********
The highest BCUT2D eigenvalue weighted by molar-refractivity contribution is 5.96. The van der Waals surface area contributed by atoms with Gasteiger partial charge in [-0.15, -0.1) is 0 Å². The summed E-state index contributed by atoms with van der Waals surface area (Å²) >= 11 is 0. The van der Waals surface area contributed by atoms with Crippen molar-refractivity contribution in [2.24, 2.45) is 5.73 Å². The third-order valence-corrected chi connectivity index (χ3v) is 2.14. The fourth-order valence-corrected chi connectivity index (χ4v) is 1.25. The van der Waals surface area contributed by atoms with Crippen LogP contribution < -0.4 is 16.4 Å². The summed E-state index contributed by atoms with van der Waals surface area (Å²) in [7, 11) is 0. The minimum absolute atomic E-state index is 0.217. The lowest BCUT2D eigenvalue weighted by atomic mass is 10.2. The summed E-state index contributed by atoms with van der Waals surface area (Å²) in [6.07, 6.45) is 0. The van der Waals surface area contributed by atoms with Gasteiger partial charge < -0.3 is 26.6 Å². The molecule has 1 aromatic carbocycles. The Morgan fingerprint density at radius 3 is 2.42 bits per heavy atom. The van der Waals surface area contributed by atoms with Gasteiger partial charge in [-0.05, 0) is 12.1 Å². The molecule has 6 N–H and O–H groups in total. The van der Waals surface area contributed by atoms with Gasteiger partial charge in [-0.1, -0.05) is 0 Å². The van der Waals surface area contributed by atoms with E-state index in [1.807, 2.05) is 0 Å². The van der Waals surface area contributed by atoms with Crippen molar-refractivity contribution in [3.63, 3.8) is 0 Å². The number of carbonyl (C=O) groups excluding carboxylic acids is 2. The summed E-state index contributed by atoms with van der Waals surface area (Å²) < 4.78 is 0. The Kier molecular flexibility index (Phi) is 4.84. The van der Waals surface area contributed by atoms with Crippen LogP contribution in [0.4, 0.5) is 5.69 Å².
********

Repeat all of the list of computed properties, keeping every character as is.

The highest BCUT2D eigenvalue weighted by molar-refractivity contribution is 5.96. The van der Waals surface area contributed by atoms with Gasteiger partial charge in [-0.15, -0.1) is 0 Å². The summed E-state index contributed by atoms with van der Waals surface area (Å²) >= 11 is 0. The van der Waals surface area contributed by atoms with Crippen molar-refractivity contribution in [2.24, 2.45) is 5.73 Å². The third-order valence-corrected chi connectivity index (χ3v) is 2.14. The fourth-order valence-corrected chi connectivity index (χ4v) is 1.25. The van der Waals surface area contributed by atoms with Crippen LogP contribution < -0.4 is 16.4 Å². The summed E-state index contributed by atoms with van der Waals surface area (Å²) in [7, 11) is 0. The minimum absolute atomic E-state index is 0.217. The lowest BCUT2D eigenvalue weighted by atomic mass is 10.2. The summed E-state index contributed by atoms with van der Waals surface area (Å²) in [6.07, 6.45) is 0. The van der Waals surface area contributed by atoms with Gasteiger partial charge < -0.3 is 26.6 Å². The molecule has 1 aromatic carbocycles. The Morgan fingerprint density at radius 3 is 2.42 bits per heavy atom. The van der Waals surface area contributed by atoms with Gasteiger partial charge in [-0.05, 0) is 12.1 Å². The molecule has 6 N–H and O–H groups in total. The van der Waals surface area contributed by atoms with Gasteiger partial charge in [-0.1, -0.05) is 0 Å². The van der Waals surface area contributed by atoms with E-state index in [1.807, 2.05) is 0 Å². The van der Waals surface area contributed by atoms with Crippen molar-refractivity contribution in [3.63, 3.8) is 0 Å². The number of carbonyl (C=O) groups excluding carboxylic acids is 2. The summed E-state index contributed by atoms with van der Waals surface area (Å²) < 4.78 is 0. The Kier molecular flexibility index (Phi) is 4.84. The van der Waals surface area contributed by atoms with Crippen LogP contribution in [0.4, 0.5) is 5.69 Å².